Product of divisors number theory problem

  • Thread starter lei123
  • Start date
  • #1
11
0

Homework Statement


prove using induction:
for any n =1,2,3...
the product of the divisors of n = n^(number of divisors of n (counting 1 and n)/2)


Homework Equations





The Attempt at a Solution


I understand why this is the case, but I'm having trouble with the induction step.
if the product of the divisors of k = k^(number of divisors of k/2), the the product of the divisors of k+1 = k^(number of divisors of k+1/2). I know that k and k+1 are relatively prime, so all their divisors are different. But I can't seem to make that final connection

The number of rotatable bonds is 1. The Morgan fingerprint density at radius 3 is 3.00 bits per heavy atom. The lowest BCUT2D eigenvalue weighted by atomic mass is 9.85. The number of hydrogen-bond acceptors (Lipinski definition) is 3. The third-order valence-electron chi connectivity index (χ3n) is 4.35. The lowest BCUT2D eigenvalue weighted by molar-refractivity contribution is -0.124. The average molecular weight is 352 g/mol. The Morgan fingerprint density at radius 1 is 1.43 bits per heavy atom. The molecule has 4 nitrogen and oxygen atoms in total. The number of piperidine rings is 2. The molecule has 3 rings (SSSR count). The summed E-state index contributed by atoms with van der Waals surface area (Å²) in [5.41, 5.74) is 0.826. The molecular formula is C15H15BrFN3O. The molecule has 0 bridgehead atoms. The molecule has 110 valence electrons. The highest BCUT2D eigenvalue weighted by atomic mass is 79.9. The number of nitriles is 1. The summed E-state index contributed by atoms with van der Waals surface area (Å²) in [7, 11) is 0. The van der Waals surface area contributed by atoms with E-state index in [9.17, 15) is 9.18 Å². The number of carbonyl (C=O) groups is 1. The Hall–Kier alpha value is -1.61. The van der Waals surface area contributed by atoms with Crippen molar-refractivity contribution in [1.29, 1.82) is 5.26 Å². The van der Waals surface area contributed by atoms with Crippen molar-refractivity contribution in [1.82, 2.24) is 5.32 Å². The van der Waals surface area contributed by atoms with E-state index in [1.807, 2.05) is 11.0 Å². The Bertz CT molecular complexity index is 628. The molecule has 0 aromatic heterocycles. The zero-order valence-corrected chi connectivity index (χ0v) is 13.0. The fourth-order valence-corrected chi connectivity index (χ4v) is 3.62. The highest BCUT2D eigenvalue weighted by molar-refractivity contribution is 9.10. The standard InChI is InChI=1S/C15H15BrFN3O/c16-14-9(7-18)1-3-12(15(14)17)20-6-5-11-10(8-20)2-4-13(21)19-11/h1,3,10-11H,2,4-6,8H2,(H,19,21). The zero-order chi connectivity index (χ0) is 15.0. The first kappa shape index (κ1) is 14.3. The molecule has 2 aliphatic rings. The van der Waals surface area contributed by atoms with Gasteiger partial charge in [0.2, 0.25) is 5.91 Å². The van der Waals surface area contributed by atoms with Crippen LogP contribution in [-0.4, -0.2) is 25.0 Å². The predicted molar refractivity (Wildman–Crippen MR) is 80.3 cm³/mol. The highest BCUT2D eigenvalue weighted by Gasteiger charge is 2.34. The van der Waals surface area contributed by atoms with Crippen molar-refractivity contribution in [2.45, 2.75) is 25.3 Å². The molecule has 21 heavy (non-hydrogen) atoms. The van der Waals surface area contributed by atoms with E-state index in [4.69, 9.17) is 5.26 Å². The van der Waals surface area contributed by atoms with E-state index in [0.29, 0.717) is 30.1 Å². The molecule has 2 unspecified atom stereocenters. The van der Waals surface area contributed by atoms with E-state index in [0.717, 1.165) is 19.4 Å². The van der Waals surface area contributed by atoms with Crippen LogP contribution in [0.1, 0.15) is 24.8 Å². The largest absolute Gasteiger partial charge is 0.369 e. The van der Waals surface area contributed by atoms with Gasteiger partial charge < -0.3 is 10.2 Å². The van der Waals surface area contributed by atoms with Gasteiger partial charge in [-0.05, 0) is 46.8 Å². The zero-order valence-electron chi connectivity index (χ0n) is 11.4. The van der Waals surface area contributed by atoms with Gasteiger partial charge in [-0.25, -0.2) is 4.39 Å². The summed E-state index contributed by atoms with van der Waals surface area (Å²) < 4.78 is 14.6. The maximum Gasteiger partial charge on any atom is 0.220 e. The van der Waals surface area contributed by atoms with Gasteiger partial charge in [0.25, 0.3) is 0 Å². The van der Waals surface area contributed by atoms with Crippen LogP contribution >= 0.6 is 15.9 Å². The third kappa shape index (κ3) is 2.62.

Answers and Replies

  • #2
tiny-tim
Science Advisor
Homework Helper
25,832
251
hi lei123! :smile:

i've no idea why anyone would want to prove it by induction :confused:

but if you do, then as you say, using induction on the number n itself won't work, so how about doing it on the number of divisors, or on the number of prime factors?
 

Related Threads on Product of divisors number theory problem

Replies
8
Views
618
  • Last Post
Replies
2
Views
2K
Replies
6
Views
2K
Replies
3
Views
856
  • Last Post
Replies
19
Views
5K
  • Last Post
Replies
12
Views
3K
  • Last Post
Replies
4
Views
4K
Top